New Digital Media: Opportunities and Pitfalls of the New Digital World: Part I

Recently, we were delighted to welcome to Yale Sean Hickey, an award-winning composer and the VP Sales and Business Development of Naxos of America in charge of all physical sales for in North America and digital sales throughout the world.  With these impressive credentials, Sean spoke to our students about new digital media and how today’s musicians can navigate the digital world.

His point?

It is an interesting time for musicians:

Despite the doom and gloom of the record business, there are more recordings than ever before, including in classical music, with more consumption opportunities for the consumer, and more revenue opportunities for the content holder. With the middleman gone, musicians  can now directly access their audiences.  It takes a lot of work but artists have a lot of new tools at their disposal.

So let’s dive into the state of new digital media and explore the opportunities and pitfalls for today’s musicians.

Career History in the Recording Industry

Sean relishes his life as artist and administrator because both are disciplines that inform each other.

Sean has worked in the classical music record industry for the last 25 years, starting out at a time when the CD format was gaining popularity and people were converting to the CD format. After majoring in composition and jazz guitar at Wayne State University in Detroit, he got a job at a local record store and then worked for Allegro, a large independent record distributor, Allegr0. Sean moved  to New York in the 1990’s for Allegro at a time when the record labels were experiencing robust sales. However, the entire industry changed in 2001. Inauspiciously, Sean started a new job on September 11, 2001 working for RCA Victor as Field Sales Manager Classical and Jazz.  Then came Napster and the notorious law suit when the record companies sued a 14-year old girl for illegally downloading music. This gave the recording industry a bad name and young people saw that music was something that everyone had the right to.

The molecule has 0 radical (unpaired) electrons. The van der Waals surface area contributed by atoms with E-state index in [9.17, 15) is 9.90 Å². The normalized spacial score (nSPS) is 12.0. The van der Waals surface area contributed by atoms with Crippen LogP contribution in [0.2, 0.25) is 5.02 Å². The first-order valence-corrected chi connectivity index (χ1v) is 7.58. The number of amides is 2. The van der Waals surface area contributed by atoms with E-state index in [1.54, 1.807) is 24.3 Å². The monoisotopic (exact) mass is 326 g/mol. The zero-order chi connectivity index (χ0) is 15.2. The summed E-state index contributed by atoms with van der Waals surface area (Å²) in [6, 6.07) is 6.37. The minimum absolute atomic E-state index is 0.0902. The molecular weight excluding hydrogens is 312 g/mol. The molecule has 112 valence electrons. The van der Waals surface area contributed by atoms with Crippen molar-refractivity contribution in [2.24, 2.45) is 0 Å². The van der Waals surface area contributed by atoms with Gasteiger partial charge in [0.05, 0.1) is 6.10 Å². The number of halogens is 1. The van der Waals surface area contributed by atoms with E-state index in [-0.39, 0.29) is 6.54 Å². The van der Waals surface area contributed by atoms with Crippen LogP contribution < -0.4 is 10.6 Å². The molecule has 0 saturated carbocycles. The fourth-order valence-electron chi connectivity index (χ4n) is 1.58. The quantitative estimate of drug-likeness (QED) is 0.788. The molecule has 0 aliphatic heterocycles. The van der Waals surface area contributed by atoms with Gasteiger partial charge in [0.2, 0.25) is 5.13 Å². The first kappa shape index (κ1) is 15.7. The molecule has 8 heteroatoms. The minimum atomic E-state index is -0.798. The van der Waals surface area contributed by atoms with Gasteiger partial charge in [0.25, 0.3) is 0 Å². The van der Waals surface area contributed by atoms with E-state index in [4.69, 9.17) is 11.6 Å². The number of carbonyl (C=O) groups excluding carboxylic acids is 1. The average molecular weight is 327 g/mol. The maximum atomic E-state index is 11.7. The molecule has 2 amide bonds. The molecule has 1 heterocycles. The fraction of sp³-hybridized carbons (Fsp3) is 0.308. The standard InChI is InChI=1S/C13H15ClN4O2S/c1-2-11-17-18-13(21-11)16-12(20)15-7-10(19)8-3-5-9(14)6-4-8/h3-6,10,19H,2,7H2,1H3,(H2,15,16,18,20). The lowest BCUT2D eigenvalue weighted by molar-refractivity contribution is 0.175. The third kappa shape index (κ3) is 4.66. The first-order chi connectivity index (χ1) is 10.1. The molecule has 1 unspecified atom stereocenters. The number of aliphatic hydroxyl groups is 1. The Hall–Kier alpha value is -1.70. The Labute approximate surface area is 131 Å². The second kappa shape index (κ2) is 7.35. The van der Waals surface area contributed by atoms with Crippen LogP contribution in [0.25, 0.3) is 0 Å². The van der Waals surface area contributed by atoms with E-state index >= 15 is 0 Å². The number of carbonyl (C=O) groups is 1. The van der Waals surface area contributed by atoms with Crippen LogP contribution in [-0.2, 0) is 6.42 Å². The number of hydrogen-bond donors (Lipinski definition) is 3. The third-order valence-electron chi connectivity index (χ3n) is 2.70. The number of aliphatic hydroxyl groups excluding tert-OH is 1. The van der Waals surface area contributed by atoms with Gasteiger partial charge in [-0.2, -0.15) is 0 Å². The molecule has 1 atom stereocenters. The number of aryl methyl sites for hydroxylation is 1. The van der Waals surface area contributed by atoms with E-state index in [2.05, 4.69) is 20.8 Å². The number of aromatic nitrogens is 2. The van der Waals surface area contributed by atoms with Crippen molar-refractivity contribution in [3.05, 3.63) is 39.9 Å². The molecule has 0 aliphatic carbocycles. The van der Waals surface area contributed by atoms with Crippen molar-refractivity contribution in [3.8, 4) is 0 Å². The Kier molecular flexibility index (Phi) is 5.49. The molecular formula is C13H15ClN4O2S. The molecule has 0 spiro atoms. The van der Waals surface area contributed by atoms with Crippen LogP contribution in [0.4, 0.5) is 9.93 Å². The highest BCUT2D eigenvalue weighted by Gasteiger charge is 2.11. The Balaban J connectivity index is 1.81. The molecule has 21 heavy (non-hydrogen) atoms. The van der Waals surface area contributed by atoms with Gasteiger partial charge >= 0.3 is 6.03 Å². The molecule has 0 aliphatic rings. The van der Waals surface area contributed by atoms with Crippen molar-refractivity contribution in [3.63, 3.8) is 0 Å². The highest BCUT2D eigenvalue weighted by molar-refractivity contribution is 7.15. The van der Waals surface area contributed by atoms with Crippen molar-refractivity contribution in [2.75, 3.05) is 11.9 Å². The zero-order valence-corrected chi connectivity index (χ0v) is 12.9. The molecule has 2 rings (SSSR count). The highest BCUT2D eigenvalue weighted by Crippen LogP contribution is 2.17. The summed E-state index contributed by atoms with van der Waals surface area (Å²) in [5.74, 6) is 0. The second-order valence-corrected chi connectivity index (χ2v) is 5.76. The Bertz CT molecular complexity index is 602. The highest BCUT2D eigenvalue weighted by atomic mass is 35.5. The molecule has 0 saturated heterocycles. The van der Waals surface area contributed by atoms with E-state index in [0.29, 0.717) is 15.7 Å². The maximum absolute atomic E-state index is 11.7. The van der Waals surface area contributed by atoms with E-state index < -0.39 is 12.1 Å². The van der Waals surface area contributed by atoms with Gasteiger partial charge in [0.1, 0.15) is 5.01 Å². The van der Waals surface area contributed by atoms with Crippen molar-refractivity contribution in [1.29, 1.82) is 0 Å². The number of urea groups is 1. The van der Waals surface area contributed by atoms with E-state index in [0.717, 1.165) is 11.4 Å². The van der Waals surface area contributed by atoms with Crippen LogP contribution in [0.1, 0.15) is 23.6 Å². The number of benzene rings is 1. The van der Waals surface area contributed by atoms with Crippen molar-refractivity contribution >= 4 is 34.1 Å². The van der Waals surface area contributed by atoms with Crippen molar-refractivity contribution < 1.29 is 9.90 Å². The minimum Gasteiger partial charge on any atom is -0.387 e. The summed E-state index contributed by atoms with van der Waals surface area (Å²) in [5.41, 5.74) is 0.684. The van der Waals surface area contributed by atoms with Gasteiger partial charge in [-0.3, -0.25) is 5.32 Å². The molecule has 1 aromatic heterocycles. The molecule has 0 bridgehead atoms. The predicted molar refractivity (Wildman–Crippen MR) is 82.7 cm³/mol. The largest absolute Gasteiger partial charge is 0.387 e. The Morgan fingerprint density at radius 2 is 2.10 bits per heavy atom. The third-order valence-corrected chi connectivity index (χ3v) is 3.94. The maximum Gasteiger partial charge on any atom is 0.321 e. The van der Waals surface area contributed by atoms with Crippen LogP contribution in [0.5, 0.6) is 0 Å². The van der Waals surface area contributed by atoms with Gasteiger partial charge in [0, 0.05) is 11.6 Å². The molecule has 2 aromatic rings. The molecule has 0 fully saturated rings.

The record industry slowly crumbled, as access to music became more important than ownership and it is no longer a source of significant revenues for content creators. Indeed, thanks to You Tube (owned by Google), intellectual property is essentially free.

Sean then moved to Naxos where he has successfully balanced his life as a composer and record label executive.


Based in Hong Kong, Naxos is the largest classical music label in the world. It just celebrated its 30th anniversary.